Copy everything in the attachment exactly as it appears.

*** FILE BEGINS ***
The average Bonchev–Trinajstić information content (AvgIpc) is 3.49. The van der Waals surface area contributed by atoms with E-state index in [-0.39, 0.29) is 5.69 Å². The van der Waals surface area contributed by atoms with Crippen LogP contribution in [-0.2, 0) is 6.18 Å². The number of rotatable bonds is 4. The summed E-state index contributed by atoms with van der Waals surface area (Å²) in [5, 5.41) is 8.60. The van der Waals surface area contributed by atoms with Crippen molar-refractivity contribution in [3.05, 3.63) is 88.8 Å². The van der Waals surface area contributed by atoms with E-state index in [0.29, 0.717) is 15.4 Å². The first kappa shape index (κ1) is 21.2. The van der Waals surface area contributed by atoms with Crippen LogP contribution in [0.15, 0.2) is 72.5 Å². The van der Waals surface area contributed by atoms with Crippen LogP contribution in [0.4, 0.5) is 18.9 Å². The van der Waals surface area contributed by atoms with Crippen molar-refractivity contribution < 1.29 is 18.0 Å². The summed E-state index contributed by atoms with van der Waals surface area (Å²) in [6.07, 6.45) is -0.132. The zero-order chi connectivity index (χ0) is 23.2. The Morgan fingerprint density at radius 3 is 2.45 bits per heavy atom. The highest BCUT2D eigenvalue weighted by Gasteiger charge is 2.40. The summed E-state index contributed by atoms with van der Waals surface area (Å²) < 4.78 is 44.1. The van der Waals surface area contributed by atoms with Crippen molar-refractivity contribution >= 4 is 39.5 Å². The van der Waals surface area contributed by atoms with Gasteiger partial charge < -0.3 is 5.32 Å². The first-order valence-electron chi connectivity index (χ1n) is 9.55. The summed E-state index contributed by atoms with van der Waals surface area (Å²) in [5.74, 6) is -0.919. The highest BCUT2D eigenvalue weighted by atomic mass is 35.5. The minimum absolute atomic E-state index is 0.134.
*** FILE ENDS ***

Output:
The average Bonchev–Trinajstić information content (AvgIpc) is 3.49. The van der Waals surface area contributed by atoms with E-state index in [-0.39, 0.29) is 5.69 Å². The van der Waals surface area contributed by atoms with Crippen LogP contribution in [-0.2, 0) is 6.18 Å². The number of rotatable bonds is 4. The summed E-state index contributed by atoms with van der Waals surface area (Å²) in [5, 5.41) is 8.60. The van der Waals surface area contributed by atoms with Crippen molar-refractivity contribution in [3.05, 3.63) is 88.8 Å². The van der Waals surface area contributed by atoms with E-state index in [0.29, 0.717) is 15.4 Å². The first kappa shape index (κ1) is 21.2. The van der Waals surface area contributed by atoms with Crippen LogP contribution in [0.15, 0.2) is 72.5 Å². The van der Waals surface area contributed by atoms with Crippen LogP contribution in [0.4, 0.5) is 18.9 Å². The van der Waals surface area contributed by atoms with Crippen molar-refractivity contribution < 1.29 is 18.0 Å². The summed E-state index contributed by atoms with van der Waals surface area (Å²) in [6.07, 6.45) is -0.132. The zero-order chi connectivity index (χ0) is 23.2. The Morgan fingerprint density at radius 3 is 2.45 bits per heavy atom. The highest BCUT2D eigenvalue weighted by Gasteiger charge is 2.40. The summed E-state index contributed by atoms with van der Waals surface area (Å²) < 4.78 is 44.1. The van der Waals surface area contributed by atoms with Crippen molar-refractivity contribution >= 4 is 39.5 Å². The van der Waals surface area contributed by atoms with Gasteiger partial charge < -0.3 is 5.32 Å². The first-order valence-electron chi connectivity index (χ1n) is 9.55. The summed E-state index contributed by atoms with van der Waals surface area (Å²) in [5.74, 6) is -0.919. The highest BCUT2D eigenvalue weighted by atomic mass is 35.5. The minimum absolute atomic E-state index is 0.134.